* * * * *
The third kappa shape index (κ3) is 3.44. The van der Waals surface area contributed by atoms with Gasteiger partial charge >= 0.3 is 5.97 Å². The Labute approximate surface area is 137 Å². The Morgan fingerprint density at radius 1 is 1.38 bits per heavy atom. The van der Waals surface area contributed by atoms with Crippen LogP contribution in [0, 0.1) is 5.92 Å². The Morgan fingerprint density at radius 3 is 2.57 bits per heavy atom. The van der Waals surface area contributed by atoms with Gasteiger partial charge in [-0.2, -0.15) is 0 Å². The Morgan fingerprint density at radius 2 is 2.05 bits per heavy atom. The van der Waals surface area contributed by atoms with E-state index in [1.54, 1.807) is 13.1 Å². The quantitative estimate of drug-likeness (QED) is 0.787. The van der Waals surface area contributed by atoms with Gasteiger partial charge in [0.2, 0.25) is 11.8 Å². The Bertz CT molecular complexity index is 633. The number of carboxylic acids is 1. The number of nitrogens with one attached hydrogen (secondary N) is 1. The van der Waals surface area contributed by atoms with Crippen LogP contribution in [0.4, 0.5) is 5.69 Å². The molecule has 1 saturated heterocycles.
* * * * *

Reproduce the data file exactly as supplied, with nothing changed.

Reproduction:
The third kappa shape index (κ3) is 3.44. The van der Waals surface area contributed by atoms with Gasteiger partial charge >= 0.3 is 5.97 Å². The Labute approximate surface area is 137 Å². The Morgan fingerprint density at radius 1 is 1.38 bits per heavy atom. The van der Waals surface area contributed by atoms with Crippen LogP contribution in [0, 0.1) is 5.92 Å². The Morgan fingerprint density at radius 3 is 2.57 bits per heavy atom. The van der Waals surface area contributed by atoms with Gasteiger partial charge in [-0.2, -0.15) is 0 Å². The Morgan fingerprint density at radius 2 is 2.05 bits per heavy atom. The van der Waals surface area contributed by atoms with E-state index in [1.54, 1.807) is 13.1 Å². The quantitative estimate of drug-likeness (QED) is 0.787. The van der Waals surface area contributed by atoms with Gasteiger partial charge in [0.2, 0.25) is 11.8 Å². The Bertz CT molecular complexity index is 633. The number of carboxylic acids is 1. The number of nitrogens with one attached hydrogen (secondary N) is 1. The van der Waals surface area contributed by atoms with Crippen LogP contribution in [0.4, 0.5) is 5.69 Å². The molecule has 1 saturated heterocycles.